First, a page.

“Delight yourself in the Lord and he will give you the desires of your heart.” (Psalm 37:4)
1) God created us for his glory
“Bring my sons from afar and my daughters from the ends of the earth,… whom I created for my glory.” (Isaiah 43:6-7)
God made us to magnify his greatness – the way telescopes magnify stars. He created us to put his goodness and truth and beauty and wisdom and justice on display. The greatest display of God’s glory comes from deep delight in all that he is. This means that God gets the praise and we get the pleasure. God created us so that he is most glorified in us when we are most satisfied in him.
2) Every human should live for God’s glory
“So whether you eat or drink or whatever you do, do it all for the glory of God.” (1 Corinthians 10:31)
If God made us for his glory, it is clear that we should live for his glory. Our duty comes from his design. So our first obligation is to show God’s value by being satisfied with all that he is for us. This is the essence of loving God (Matthew 22:37) and trusting him (1 John 5:3-4) and being thankful to him (Psalm 100:2-4) It is the root of all true obedience, especially loving others (Colossians 1:4-5).
3) All of us have failed to glorify God as we should
“All have sinned and fall short of the glory of God.” (Romans 3:23)
What does it mean to “fall short of the glory of God?” It means that none of us has trusted and treasured God the way we should. We have not been satisfied with his greatness and walked in his ways. We have sought our satisfaction in other things, and treated them as more valuable than God, which is the essence of idolatry (Romans 1:21-23). Since sin came into the world we have all been deeply resistant to having God as our all-satisfying treasure (Ephesians 2:3). This is an appalling offense to the greatness of God (Jeremiah 2:12-13).
4) All of us are subject to God’s just condemnation
“The wages of sin is death…” (Romans 6:23)
We have all belittled the glory of God. How? By preferring other things above him. By our ingratitude, distrust and disobedience. So God is just in shutting us out from the enjoyment of his glory forever. “They will suffer the punishment of eternal destruction and exclusion from the presence of the Lord and from the glory of his might” (2 Thessalonians 1:9).
The word “hell” is used in the New Testament fourteen times1—twelve times by Jesus himself. It is not a myth created by dismal and angry preachers. It is a solemn warning from the Son of God who died to deliver sinners from its curse. We ignore it at great risk.
If the Bible stopped here in its analysis of the human condition, we would be doomed to a hopeless future. However, this is not where it stops…
5) God sent his only son Jesus to provide eternal life and joy
“Here is a trustworthy saying that deserves full acceptance: Christ Jesus came into the world to save sinners…” (1 Timothy 1:15)
The good news is that Christ died for sinners like us. And he rose physically from the dead to validate the saving power of his death and to open the gates of eternal life and joy (1 Corinthians 15:20). This means God can acquit guilty sinners and still be just (Romans 3:25-26). “For Christ died for sins once for all, the righteous for the unrighteous, to bring us to God” (1 Peter 3:18). Coming home to God is where all deep and lasting satisfaction is found.
6) The benefits purchased by the death of Christ belong to those who repent and trust him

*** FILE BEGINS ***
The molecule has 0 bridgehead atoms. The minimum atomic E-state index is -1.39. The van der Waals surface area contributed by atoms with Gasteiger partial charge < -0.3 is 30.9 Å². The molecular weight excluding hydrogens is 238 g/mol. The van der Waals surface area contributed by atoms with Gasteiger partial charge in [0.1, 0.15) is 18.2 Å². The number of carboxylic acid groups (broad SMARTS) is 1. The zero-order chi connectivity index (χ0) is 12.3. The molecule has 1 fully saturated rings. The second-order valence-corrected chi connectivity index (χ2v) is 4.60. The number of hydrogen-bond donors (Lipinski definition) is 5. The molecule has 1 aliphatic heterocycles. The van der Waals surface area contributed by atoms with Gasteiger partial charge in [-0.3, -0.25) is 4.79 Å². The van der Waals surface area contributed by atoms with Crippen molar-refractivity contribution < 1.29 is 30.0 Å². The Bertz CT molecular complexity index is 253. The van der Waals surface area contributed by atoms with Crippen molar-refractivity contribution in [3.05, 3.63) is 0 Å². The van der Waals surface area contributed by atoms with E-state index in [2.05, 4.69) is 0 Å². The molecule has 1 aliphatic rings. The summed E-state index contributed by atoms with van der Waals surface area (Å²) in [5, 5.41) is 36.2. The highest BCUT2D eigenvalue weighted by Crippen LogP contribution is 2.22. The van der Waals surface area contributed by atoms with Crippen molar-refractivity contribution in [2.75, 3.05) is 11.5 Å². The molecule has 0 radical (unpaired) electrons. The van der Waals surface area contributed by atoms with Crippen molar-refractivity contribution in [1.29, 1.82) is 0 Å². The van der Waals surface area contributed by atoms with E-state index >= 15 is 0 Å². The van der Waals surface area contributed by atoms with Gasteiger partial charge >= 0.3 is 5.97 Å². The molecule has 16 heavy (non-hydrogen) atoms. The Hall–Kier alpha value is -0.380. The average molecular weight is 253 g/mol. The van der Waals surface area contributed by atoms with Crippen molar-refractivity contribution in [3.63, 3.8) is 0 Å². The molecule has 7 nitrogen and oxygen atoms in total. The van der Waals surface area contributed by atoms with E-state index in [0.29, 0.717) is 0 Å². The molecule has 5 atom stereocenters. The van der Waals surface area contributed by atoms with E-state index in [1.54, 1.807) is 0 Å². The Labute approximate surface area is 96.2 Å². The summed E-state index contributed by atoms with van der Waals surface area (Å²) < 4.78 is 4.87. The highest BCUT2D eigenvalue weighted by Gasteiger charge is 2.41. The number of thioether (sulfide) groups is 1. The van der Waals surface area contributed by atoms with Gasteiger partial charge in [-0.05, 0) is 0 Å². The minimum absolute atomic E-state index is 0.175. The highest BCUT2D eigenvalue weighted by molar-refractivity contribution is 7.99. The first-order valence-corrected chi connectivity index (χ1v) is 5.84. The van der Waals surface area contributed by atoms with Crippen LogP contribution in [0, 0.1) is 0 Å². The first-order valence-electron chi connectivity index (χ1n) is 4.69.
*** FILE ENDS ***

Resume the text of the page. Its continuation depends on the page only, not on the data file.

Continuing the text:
“Repent” means to turn from all the deceitful promises of sin. “Faith” means being satisfied with all that God promises to be for us in Jesus. “He who believes in me,” Jesus says, “shall never thirst” (John 6:35). We do not earn our salvation. We cannot merit it (Romans 4:4-5). It is by grace through faith (Ephesians 2:8-9). It is a free gift (Romans 3:24). We will have it if we cherish it above all things (Matthew 13:44). When we do that, God’s aim in creation is accomplished: He is glorified in us and we are satisfied in him – forever.
Does this make sense to you?
Do you desire the kind of gladness that comes from being satisfied with all that God is for you in Jesus? If so, then God is at work in your life.
What should you do?
Turn from the deceitful promises of sin. Call upon Jesus to save you from the guilt and punishment and bondage. “All who call upon the name of the Lord will be saved” (Romans 10:13). Start banking your hope on all that God is for you in Jesus. Break the power of sin’s promises by faith in the superior satisfaction of God’s promises. Begin reading the Bible to find his precious and very great promises, which can set you free (2 Peter 1:3-4). Find a Bible-believing church and begin to worship and grow together with other people who treasure Christ above all things (Philippians 3:7).
The best news in the world is that there is no necessary conflict between our happiness and God’s holiness. Being satisfied with all that God is for us in Jesus magnifies him as a great Treasure.
“You have made known to me the path of life; you will fill me with joy in your presence, with eternal pleasures at your right hand.” (Psalm 16:11)
*John Piper is the Pastor for Preaching at Bethlehem Baptist Church in Minneapolis, Minnesota. He grew up in Greenville, South Carolina, and studied at Wheaton College, where he first sensed God’s call to enter the ministry. He went on to earn degrees from Fuller Theological Seminary (B.D.) and the University of Munich (D.theol.). For six years he taught Biblical Studies at Bethel College in St. Paul, Minnesota, and in 1980 accepted the call to serve as pastor at Bethlehem. John is the author of more than 30 books, including Desiring God, The Pleasures of God, Recovering Biblical Manhood and Womanhood, What Jesus Demands from the World, and Don’t Waste Your Life. DesiringGod.org provides a huge selection of God-centered resources from the prolific ministry of John Piper with free audio and video sermons, books, conference teachings, and articles like this one.